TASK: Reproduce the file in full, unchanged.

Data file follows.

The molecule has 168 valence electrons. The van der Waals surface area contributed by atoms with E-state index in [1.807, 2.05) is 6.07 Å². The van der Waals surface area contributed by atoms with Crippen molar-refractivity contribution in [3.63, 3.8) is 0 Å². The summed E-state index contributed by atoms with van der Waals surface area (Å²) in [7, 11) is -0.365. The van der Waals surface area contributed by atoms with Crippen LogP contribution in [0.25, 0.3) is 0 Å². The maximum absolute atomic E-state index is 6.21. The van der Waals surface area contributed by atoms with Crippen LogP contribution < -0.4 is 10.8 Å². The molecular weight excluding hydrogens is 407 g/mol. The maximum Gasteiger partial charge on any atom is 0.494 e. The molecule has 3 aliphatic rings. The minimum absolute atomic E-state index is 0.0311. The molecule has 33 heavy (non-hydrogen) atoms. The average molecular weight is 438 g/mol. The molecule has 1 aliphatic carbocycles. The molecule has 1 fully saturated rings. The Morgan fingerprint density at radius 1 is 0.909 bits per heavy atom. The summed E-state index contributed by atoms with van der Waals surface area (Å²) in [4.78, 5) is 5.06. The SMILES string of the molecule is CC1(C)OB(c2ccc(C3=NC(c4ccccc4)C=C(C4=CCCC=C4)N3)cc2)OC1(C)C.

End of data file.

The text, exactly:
The molecule has 168 valence electrons. The van der Waals surface area contributed by atoms with E-state index in [1.807, 2.05) is 6.07 Å². The van der Waals surface area contributed by atoms with Crippen molar-refractivity contribution in [3.63, 3.8) is 0 Å². The summed E-state index contributed by atoms with van der Waals surface area (Å²) in [7, 11) is -0.365. The van der Waals surface area contributed by atoms with Crippen LogP contribution in [0.25, 0.3) is 0 Å². The maximum absolute atomic E-state index is 6.21. The van der Waals surface area contributed by atoms with Crippen LogP contribution < -0.4 is 10.8 Å². The molecular weight excluding hydrogens is 407 g/mol. The maximum Gasteiger partial charge on any atom is 0.494 e. The molecule has 3 aliphatic rings. The minimum absolute atomic E-state index is 0.0311. The molecule has 33 heavy (non-hydrogen) atoms. The average molecular weight is 438 g/mol. The molecule has 1 aliphatic carbocycles. The molecule has 1 fully saturated rings. The Morgan fingerprint density at radius 1 is 0.909 bits per heavy atom. The summed E-state index contributed by atoms with van der Waals surface area (Å²) in [4.78, 5) is 5.06. The SMILES string of the molecule is CC1(C)OB(c2ccc(C3=NC(c4ccccc4)C=C(C4=CCCC=C4)N3)cc2)OC1(C)C.